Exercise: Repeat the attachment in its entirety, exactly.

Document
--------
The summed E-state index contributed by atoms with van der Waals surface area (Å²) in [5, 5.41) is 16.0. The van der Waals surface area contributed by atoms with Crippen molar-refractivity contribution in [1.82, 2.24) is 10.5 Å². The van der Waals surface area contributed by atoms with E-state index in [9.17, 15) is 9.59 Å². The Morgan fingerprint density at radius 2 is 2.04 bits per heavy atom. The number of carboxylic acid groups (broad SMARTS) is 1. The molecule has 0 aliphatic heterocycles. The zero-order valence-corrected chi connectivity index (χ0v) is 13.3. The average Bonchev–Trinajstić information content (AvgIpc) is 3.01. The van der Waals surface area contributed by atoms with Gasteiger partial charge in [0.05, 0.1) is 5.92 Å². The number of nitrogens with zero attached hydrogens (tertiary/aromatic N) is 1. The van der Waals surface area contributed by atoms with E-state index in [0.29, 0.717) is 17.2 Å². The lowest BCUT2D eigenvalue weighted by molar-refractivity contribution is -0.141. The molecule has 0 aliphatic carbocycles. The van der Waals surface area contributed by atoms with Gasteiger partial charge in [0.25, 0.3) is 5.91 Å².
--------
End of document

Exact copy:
The summed E-state index contributed by atoms with van der Waals surface area (Å²) in [5, 5.41) is 16.0. The van der Waals surface area contributed by atoms with Crippen molar-refractivity contribution in [1.82, 2.24) is 10.5 Å². The van der Waals surface area contributed by atoms with E-state index in [9.17, 15) is 9.59 Å². The Morgan fingerprint density at radius 2 is 2.04 bits per heavy atom. The number of carboxylic acid groups (broad SMARTS) is 1. The molecule has 0 aliphatic heterocycles. The zero-order valence-corrected chi connectivity index (χ0v) is 13.3. The average Bonchev–Trinajstić information content (AvgIpc) is 3.01. The van der Waals surface area contributed by atoms with Gasteiger partial charge in [0.05, 0.1) is 5.92 Å². The number of nitrogens with zero attached hydrogens (tertiary/aromatic N) is 1. The van der Waals surface area contributed by atoms with E-state index in [0.29, 0.717) is 17.2 Å². The lowest BCUT2D eigenvalue weighted by molar-refractivity contribution is -0.141. The molecule has 0 aliphatic carbocycles. The van der Waals surface area contributed by atoms with Gasteiger partial charge in [0.25, 0.3) is 5.91 Å².